New Zealand Oil & Gas is pressing ahead with drilling exploration wells offshore Taranaki over this summer, despite taking charges of $98.8 million for its investment in the failed Pike River Coal mine and reporting a net loss for the year to June 30 of $75.9 million.
The result is an improvement on the half-year reported loss of $99 million, and reflects profitable post-tax trading of $23.1 million in the second half of the year, as revenues flowed from the Tui and Kupe oil and gas fields.
Managing director David Salisbury said the company was "very disappointed" with the company's current share price, which closed yesterday at 62 cents, saying that without the deadly explosions and subsequent receivership at Pike River, the company would have reported "normalised" net profit for the year of $30.6 million.
NZOG also suffered when new estimates of remaining reserves in the Tui oil field were halved, although further wells are being assessed and may produce additional volumes.
The result was earned on a 7 per cent increase in revenue for the year to $106.5 million, with a "gross profit from operating activities" of $52.7 million.
Unrealised after tax foreign exchange losses of $7.7 million also impacted the result.
A fully imputed annual dividend of 2 cents per ordinary share will be paid. The shares rose 1.6% to 63 cents on the NZX today.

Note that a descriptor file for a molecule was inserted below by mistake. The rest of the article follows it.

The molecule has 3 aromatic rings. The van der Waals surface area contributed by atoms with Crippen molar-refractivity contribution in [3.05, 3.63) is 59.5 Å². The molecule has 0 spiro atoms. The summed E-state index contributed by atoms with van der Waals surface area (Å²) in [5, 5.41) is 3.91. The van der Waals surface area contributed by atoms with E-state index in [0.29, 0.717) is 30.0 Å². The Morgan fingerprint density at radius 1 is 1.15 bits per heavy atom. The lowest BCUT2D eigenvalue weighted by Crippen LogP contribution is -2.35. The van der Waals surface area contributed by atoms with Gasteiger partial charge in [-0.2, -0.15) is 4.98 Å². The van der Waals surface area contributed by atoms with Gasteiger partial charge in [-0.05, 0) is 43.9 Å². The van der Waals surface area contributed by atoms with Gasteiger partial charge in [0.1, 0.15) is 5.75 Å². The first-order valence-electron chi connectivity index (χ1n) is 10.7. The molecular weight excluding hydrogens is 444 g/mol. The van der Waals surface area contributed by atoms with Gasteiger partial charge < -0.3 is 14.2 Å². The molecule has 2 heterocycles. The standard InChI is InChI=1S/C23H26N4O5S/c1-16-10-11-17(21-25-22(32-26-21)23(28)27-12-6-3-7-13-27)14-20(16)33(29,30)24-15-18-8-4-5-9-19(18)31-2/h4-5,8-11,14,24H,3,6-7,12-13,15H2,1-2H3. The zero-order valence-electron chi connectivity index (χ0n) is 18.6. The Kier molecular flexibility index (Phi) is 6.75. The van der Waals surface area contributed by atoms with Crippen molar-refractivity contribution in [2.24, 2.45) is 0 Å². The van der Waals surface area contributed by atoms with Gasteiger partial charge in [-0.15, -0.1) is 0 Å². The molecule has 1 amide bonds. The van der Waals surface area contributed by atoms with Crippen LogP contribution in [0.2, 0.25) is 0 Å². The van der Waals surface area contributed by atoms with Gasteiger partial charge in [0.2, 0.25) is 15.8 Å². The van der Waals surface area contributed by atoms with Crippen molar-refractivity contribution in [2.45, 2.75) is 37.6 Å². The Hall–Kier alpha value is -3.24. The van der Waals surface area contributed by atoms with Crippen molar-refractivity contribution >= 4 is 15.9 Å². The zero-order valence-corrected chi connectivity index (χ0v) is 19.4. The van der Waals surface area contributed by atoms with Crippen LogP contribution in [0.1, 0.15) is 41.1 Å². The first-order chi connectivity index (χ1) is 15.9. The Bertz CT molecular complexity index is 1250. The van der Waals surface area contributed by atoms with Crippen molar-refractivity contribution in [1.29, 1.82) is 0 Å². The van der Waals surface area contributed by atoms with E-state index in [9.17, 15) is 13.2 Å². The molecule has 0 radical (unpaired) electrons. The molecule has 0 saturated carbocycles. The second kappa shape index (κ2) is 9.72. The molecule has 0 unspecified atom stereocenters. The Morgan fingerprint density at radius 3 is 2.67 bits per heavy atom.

The company said it is planning to drill its most advanced opportunity, in the southern offshore Taranaki basin area previously known as Kaupokonui, where estimates of mean prospective resources in excess of 200 million barrels of oil have been identified.
Australian listed resource company, Raisama, has joined the licence, as a 10 per cent partner and will meet 20 per cent of the cost, subject to a cap, of the first well, with other companies reviewing detailed data as NZOG looks for an additional joint venture partner, Salisbury said in a statement to the NZX.
The 'drill or drop' commitment deadline for the permit has been extended to January next year, but "NZOG is keen to drill this summer if a suitable rig can be secured and is currently assessing possible drilling rig options."
The company continues to advance new exploration interests in Sumatra, Indonesia, and in the Mediterranean Sea off the Tunisian coast.
As a 29 per cent shareholder in Pike River, NZOG has so far taken writedowns on the value of its shares at $77.1 million and a further $14.6 million in unsecured debt, but continues to expect repayment on its $51.5 million of secured debt to the company, plus interest, as the receivership realises mine assets and concludes insurance claims.